Print 51 comment(s) - last by marvdmartian.. on Apr 12 at 3:46 PM

Despite enjoying monopolies across much of the country, ISPs continue to look for new ways to increase their profits. One promising candidate is throttling certain kinds of traffic to cut the cost of bandwidth on "unlimited connections". A U.S. federal court has ruled that the FCC is powerless to stop ISPs from throttling.  (Source: CFC Oklahoma)
Uncontent with mere monopolies or duopolies, ISPs hope to use throttling, "speed lanes" to further increase profits

Is net neutrality dead?  The idea of protecting against the creation of internet "speed lanes" and discrimination against specific types of traffic -- such as P2P connections -- certainly still has powerful supporters, like Google.  However, the movement has been dealt several recent legal defeats which may in effect make it possible for the government to enforce net neutrality, leaving ISPs free to steam-roll the movement.

A D.C. federal Court of Appeals has overturned Federal Communications Commission sanctions against Comcast stemming from 2007 throttling of P2P traffic.  The court was highly critical of the FCC, grilling its lawyer.  It said the sanctions were "aspirational, not operational" and pointed out that the FCC couldn't identify a "specific statute" Comcast violated.  The judge commented that the FCC "can't get an unbridled, roving commission to go about doing good."

The FCC is likely to appeal the ruling.  They also are looking to give net neutrality a legal backbone.  FCC chairman Julius Genachowski has been one of the movement's most outspoken advocates and is currently working with Congress to craft legislation that would make protections against data discrimination the law of the land in the United States.  President Barack Obama included net neutrality in his 2008 campaign platform and he's pushing Congress to complete legislation on the issue.  Obama's 2008 presidential race rival Sen. John McCain is one of the biggest opponents of net neutrality.

Such legislation, though, may still neglect to protect certain kinds of traffic such as P2P connections.  ISPs complain that these connections are frequently used to commit copyright infringement.  More importantly to them, they take up a lot of bandwidth.  The public opposes metered connections, so many ISPs want to throttle P2P traffic as a more subtle means of keeping bandwidth on "unlimited" connections to a minimum.  This could increase their profits greatly, if rolled out across their entire network.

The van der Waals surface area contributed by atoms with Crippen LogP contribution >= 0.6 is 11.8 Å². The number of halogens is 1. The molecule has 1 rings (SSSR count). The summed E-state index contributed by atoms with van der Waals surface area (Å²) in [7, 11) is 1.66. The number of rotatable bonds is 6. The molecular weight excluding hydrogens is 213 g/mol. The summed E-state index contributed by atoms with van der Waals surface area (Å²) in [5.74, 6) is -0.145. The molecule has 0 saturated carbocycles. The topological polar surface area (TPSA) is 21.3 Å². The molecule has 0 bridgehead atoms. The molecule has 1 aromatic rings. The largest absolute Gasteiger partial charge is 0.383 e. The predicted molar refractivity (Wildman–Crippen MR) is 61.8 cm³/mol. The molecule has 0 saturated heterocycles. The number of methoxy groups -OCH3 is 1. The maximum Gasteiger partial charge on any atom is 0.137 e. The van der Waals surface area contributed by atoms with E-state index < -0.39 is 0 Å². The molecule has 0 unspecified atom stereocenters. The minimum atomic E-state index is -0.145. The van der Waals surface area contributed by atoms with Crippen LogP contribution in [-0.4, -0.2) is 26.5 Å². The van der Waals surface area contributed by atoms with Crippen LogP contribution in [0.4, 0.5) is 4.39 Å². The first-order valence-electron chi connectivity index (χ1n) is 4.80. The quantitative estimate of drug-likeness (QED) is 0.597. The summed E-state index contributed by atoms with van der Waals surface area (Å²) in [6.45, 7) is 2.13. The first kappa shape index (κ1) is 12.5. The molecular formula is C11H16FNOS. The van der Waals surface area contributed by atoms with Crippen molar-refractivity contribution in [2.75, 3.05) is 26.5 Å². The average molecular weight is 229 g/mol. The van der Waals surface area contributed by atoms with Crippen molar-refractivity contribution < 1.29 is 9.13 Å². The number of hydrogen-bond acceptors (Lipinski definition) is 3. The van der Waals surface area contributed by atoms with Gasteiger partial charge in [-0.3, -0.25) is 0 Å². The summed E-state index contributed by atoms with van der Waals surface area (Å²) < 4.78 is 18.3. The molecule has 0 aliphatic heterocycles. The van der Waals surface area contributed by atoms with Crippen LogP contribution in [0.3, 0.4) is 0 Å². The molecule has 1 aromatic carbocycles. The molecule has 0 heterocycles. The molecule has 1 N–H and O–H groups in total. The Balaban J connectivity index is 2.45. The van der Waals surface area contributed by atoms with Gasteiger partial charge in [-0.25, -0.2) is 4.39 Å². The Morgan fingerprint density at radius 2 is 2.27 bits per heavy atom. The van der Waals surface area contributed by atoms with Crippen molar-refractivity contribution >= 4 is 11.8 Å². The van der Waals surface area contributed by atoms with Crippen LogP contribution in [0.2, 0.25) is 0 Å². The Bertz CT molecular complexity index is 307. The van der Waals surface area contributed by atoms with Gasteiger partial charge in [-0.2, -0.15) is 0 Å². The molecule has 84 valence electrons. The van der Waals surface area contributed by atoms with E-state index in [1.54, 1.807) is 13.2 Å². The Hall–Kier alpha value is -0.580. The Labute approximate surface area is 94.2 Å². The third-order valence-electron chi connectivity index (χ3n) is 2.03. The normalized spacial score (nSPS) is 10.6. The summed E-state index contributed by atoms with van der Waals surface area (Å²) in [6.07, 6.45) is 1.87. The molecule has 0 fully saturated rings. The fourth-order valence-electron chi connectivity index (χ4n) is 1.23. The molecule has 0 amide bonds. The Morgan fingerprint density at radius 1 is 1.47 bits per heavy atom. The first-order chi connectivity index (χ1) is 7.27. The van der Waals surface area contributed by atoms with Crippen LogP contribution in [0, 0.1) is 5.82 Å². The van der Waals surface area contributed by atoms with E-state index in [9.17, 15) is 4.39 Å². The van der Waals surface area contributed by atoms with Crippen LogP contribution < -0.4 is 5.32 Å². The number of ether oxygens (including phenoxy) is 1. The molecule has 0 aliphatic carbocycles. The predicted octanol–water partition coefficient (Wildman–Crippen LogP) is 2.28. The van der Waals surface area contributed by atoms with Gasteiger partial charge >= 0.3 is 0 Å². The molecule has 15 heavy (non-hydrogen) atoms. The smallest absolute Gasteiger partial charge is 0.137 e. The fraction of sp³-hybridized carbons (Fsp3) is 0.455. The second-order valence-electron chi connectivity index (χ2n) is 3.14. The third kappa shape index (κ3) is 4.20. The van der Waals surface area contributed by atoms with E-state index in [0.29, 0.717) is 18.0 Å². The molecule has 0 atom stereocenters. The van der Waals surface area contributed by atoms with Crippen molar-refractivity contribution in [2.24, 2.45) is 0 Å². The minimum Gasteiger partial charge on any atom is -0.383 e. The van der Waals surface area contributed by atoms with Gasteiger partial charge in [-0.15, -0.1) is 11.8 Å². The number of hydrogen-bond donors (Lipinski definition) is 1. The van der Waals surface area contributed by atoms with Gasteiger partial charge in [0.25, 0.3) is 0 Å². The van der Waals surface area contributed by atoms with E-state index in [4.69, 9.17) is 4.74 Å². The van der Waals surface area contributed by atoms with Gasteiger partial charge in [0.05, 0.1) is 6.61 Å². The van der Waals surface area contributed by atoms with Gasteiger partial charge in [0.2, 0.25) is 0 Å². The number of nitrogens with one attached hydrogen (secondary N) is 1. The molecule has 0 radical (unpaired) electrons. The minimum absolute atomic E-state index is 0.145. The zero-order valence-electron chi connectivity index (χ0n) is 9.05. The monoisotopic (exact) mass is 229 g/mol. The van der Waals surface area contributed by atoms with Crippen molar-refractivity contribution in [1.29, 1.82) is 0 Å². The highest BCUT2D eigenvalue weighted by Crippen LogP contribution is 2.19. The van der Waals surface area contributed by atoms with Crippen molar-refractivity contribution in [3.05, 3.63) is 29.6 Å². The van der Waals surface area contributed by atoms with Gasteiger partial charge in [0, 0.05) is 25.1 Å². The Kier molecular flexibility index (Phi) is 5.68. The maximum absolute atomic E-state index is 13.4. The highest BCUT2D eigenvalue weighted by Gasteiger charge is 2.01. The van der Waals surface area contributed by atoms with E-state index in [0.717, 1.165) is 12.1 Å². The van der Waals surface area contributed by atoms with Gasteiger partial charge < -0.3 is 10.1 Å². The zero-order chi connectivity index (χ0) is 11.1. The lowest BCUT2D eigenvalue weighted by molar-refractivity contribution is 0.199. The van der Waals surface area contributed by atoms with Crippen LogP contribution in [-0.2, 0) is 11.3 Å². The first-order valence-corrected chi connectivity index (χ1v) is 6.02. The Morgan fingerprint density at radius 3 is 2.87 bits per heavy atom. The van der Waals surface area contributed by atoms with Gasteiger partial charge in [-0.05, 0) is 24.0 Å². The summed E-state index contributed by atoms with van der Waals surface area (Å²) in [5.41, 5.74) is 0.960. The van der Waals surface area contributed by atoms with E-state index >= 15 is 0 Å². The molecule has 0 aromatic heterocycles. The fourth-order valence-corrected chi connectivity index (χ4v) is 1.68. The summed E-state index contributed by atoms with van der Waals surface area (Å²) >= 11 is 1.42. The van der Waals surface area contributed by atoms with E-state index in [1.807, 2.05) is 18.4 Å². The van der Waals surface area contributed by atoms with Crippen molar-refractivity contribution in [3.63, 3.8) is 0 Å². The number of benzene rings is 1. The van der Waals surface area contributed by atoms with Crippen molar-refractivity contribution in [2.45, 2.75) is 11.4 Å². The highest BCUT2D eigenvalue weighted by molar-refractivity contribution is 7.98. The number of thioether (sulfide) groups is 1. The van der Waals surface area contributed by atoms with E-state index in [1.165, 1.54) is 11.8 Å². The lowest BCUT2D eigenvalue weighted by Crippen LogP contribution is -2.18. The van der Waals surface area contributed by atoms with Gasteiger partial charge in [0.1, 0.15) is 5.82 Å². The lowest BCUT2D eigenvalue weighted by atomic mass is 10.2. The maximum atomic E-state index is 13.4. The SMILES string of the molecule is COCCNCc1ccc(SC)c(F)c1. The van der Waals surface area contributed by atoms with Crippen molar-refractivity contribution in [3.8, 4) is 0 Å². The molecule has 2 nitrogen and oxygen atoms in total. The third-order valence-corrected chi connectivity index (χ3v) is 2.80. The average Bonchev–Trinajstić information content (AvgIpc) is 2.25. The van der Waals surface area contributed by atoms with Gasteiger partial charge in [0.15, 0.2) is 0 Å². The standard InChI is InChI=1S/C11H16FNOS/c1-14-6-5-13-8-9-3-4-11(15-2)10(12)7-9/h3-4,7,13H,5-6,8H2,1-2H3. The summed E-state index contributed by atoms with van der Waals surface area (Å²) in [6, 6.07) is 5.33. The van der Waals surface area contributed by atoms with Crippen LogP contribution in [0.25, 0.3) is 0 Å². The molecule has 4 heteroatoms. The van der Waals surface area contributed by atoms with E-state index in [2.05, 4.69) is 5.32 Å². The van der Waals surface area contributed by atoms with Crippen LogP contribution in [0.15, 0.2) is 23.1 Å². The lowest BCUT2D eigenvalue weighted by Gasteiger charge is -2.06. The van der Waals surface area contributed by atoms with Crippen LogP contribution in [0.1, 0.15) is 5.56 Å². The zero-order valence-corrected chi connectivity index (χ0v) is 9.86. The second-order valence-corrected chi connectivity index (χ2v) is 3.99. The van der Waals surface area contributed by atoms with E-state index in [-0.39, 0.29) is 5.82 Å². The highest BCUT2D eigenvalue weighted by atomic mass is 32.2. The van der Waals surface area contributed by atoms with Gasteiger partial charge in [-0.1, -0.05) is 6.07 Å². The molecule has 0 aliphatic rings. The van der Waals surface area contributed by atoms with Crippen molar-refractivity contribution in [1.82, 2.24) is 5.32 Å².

ISPs may be pressed harder by new competition, though.  The FCC has announced a plan to offer speedy 100 Mbps national broadband, to 100 million American homes.  The plan, basically a jumbo version of municipal internet efforts, would increase competition in theory.  Currently ISPs enjoy a monopoly or duopoly on services across much of the country, and consumers have been forced to endure higher prices.

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Misleading Headline
By tdawg on 4/7/2010 11:41:57 AM , Rating: 5
The ruling did not grant Comcast the right to throttle traffic, but rather ruled that the FCC overstepped its bounds of regulation.

Congress can pass legislation to guarantee net neutrality, or they can grant the FCC these sorts of regulatory powers of the internet.

RE: Misleading Headline
By AntiM on 4/7/2010 12:35:31 PM , Rating: 5
You are correct. The FCC is a regulatory body, not a law enforcement body. The FCC should stick to its original mandate... to manage sprectrum and regulate how the airwaves are used. The Internet is not wireless.
If Comcast is offering (advertising) "unlimited" data, or offering a certain minimum bandwidth, and then throttles that bandwidth, then it should be a matter for the FTC, since it is false advertising.

RE: Misleading Headline
By Krotchrot on 4/7/2010 12:54:42 PM , Rating: 5
The FCC has always been charged with regulating interstate communications. Wired and unwired.

RE: Misleading Headline
By AntiM on 4/7/2010 2:22:59 PM , Rating: 2
I was refering to the Federal Radio Commission, established via the Radio Act of 1927 to oversee the radio broadcast band.

RE: Misleading Headline
By walk2k on 4/8/2010 12:46:18 PM , Rating: 2
Agreed this is yellow journalism at it's worst.

This has absolutely NOTHING to do with ISPs cutting off access to competitors (aka so called "net neutrality" as if that really exists...).

It has to do with an ISP keeping its network FUNCTIONAL for the majority of customers! Realize that 1% of customers use something like 60% of the bandwidth (let's be honest most of it is ILLEGAL file sharing). They need the power to regulate their own networks just to keep them RUNNING!

Get back to me when any ISP actually starts throttling or cutting off access to a competitor's service because so far that has NOT happened EVER. What kind of service would it be if people couldn't get to Netflix/etc, they would cancel in droves, nobody is going to shoot off their own foot like that - tinfoil hat black helicopter conspiracy theories aside...

RE: Misleading Headline
By marvdmartian on 4/12/2010 3:46:58 PM , Rating: 2
Might actually be easier to simply pass a law stating what sort of penalty a company might face if they don't follow along with the FCC's lead first. Then pass Net Neutrality once everyone's afraid to oppose it, for fear of being fined.

Worked for income tax! ;)

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